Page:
School board holds elections, discusses new algebra teaching concept

The annual election of the Huntington County Community School Corporation Board of Trustees officers was held at the beginning of the Monday, July 20, meeting.

Serving as president again for the next year is Kevin Patrick. He was voted in 6-0, with board member Rick Brubaker absent.

Serving as vice president again for the next year is Brubaker, Rex Baxter was appointed secretary and Shelia Howe will be treasurer with David McKee serving as deputy treasurer, all by unanimous votes.

The stipend for board members was kept the same, $2,000 annually.

Replacing Scott Hoffman as legislative liaison will be Dr. Jennifer Goff.

The bid opening committee was kept the same, made up of Troy Smart and Goff.

The common wage committee member is McKee.

During the meeting, Patrick read a letter about the Huntington North girls' cross country team's Run/Walk for a Reason that took place July 10 to benefit Huntington North student trainer Valerie Stout. He applauded the community's efforts as well as those of the students.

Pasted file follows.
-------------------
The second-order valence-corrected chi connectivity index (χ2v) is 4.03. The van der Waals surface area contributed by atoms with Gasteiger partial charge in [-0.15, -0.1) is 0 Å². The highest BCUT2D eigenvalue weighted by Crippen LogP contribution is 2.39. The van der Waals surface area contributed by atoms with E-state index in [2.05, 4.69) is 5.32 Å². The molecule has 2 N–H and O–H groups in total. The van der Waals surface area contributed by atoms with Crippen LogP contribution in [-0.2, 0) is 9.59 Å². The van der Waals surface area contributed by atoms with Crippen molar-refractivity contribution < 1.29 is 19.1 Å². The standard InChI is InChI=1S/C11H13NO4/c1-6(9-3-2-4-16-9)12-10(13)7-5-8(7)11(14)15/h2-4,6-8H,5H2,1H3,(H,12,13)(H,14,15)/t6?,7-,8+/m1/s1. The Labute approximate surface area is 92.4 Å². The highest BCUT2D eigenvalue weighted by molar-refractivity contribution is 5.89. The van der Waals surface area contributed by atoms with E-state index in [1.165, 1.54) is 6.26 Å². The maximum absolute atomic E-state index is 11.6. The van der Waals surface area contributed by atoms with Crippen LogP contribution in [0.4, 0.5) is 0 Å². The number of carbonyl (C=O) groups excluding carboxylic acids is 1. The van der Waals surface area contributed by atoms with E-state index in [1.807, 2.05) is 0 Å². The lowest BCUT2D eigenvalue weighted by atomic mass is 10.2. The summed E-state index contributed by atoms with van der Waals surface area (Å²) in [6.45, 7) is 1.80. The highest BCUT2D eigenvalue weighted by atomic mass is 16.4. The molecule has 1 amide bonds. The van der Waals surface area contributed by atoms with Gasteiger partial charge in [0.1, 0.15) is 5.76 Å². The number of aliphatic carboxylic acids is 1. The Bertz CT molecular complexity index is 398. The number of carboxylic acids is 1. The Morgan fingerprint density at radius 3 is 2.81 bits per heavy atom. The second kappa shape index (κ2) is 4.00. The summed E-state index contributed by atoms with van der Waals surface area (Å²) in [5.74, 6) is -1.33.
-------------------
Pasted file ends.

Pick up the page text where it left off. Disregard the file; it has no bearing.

The benefit raised more than $5,300 for the Stout family, Patrick added.

A presentation made by Huntington North High School Principal Jeremy Gulley and Assistant Principal Micah Thomas was titled "Algebra That Works."

The presentation was an overview of how to get students to better grasp Algebra I concepts. It is being used by a school in Danville, which now has a better success rate in algebra, said Gulley.

Huntington North administrators have visited the school to observe how the program works.

Thomas said Danville's main motto is "Success breeds success for students and teachers alike." He said their grading system is made of A, B, C and NY (not yet graded) so students are not allowed to fail.

He also says the school has more regrouping time than Huntington North, so learning is based on achievement, not ability.

The way to begin the program is to get rid of all lower level math classes under Algebra I except, Thomas said, some lab classes that will be necessary for at-risk students. Once a student is placed in Algebra I, he or she does not move on until each concept is understood. This better prepares the students for geometry and Algebra II, Thomas adds.
He says National Honor Society students will be available to tutor students during homeroom.

"We're trying to provide extra support for students," Gulley said.

Research is still being done to incorporate "Algebra That Works" into the school for this coming school year, which Thomas and Gulley said is the goal.